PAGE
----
Place to Protect: How Invasive Species Modify Ecosystems | News, sports, jobs
We are surrounded by relationships — with family members, friends, familiar faces and acquaintances. People we know at work, school, and church. We are shaped and shaped by all the interactions in our lives, including our surroundings. Each of us is part of an ecosystem of relationships – one that has grown and evolved since the first breath we took.
Tansley’s terminology stuck, but the concept was not new. For thousands of years, humans have observed and studied the relationships and interactions in their surroundings. Komolepo, the Hawaiian hymn to creation, emphasizes the interconnectedness of the earth, sky, oceans, plants, animals, and humans. So do ancestral narratives from cultures around the world. Like our origin stories, there is a beginning—the first arrival, from which all relationships flow. In Hawaii, connections have been forged over thousands of years, with new species successfully establishing themselves once every few thousand years, finding or creating new niches within the larger fabric. The frequency of arrivals has increased over the past hundreds of years, increasing the potential for damage to the system. When a plant, animal or microorganism is invasive, it can have a disruptive and destructive impact on the ecosystem.
Soils in Hawaii are naturally low in nitrogen. The ability to grow in nutrient-poor soil helped ancestral plants colonize the islands, slowly creating forests of bare lava. The invasive Albizia tree increases nitrogen in the soil, modifying the ecosystem in a way that better suits non-native plants. Unfortunately, excess nitrogen stunts the roots of some native plants, throwing them out of balance. Invasive plants disrupt other relationships, with ripple effects throughout the ecosystem.
Invasive weeds are ecosystem modifiers. Soil moisture is affected by these invasive weeds, as is the composition of microbes and nutrients that affect the growth of other plants. Grasses are often drought tolerant, and can grow rapidly over a few months. The leaves die back, but they do not decompose, and can accumulate biomass over the years. In Hawaii, invasive grasses reduce the growth of native plants and shrubs, shifting the plant community toward more grasses. The accumulation of dry, dead leaves creates a mass of fuel ready to burn.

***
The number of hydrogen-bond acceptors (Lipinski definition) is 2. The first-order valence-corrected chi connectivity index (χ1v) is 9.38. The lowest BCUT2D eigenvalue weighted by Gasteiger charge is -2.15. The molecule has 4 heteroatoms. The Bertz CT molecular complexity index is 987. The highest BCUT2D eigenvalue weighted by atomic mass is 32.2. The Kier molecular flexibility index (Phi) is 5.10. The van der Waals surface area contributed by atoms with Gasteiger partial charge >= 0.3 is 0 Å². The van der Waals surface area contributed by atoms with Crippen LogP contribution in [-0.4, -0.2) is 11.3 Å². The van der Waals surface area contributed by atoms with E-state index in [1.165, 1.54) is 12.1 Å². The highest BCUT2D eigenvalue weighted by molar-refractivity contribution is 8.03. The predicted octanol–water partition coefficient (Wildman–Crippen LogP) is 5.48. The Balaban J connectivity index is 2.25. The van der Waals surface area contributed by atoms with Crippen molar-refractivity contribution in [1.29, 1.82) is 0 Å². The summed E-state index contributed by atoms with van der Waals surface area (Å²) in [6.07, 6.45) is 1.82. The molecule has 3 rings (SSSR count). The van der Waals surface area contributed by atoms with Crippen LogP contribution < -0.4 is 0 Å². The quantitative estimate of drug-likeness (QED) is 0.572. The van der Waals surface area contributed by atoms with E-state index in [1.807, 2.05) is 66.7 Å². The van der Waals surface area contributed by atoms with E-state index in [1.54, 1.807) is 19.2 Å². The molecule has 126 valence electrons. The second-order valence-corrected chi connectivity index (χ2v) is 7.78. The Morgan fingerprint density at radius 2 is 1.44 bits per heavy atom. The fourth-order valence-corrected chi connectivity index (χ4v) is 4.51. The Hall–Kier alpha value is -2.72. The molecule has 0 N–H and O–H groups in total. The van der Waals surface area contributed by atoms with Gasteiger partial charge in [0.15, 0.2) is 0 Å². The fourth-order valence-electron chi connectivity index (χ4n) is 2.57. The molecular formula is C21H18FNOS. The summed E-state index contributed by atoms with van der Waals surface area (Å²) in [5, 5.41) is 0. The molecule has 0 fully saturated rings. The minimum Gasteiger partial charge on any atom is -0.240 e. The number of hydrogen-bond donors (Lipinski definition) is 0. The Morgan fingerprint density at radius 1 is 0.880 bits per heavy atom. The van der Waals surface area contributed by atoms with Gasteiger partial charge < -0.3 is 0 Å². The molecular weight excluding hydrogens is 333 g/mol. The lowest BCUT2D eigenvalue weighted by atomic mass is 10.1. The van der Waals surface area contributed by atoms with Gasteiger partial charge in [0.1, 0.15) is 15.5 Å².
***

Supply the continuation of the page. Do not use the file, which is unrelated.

Native plants that survive fires in Hawaii often do not recover because they are not adapted to the fire cycle. Fire does not play a significant ecological role in Hawaii because there are few historical sources of ignition (other than lava flows). In contrast, many of the non-native grasses here are shaped by a long history of fires and lightning-triggered disturbances. They quickly recolonize the burn scar with abundant seeds or sprout from deep underground roots. The grasses have turned an ecosystem where fires are rare into a fire-prone one, waiting for a spark.
These altered ecosystems do not return to native plants, even after years without fire. Researchers who examined sites on Hawaii Island found that the area that had burned twice was already beyond the threshold for natural recovery, even 20 years after the fires were extinguished. Plants found at these historic burn sites included invasive woody grasses and shrubs.
Like the individual relationships we build during our time on this planet, most of them are positive — or, at worst, annoying. Most non-native plants are desirable for their food or beauty, and either adapt well to the rest of the population or can be kept in check through regular maintenance. But some of them are simply not compatible. Local flora and fauna cannot uproot it and move to another location. Without vigilance, more disruptors will arrive, establishing and forever changing the ecosystems we call home.
Sir Arthur Tansley and his peers don’t always include people as part of the ecosystem. Komulipo emphasizes Kanaka’s place in the ecosystem. People are not separate from the environment; We are from him. Our relationships are as intertwined with place, plants, and animals as they are with each other.
*Lisa Strohecker is the public relations and education specialist for the Maui Invasive Species Commission. She holds a degree in biological sciences from Montana State University. kiay moko, “Guarding the island.” It was prepared by the Maui Invasive Species Committee to provide information about protecting the island from invasive plants and animals that could threaten the island’s ecology, economy, and quality of life.
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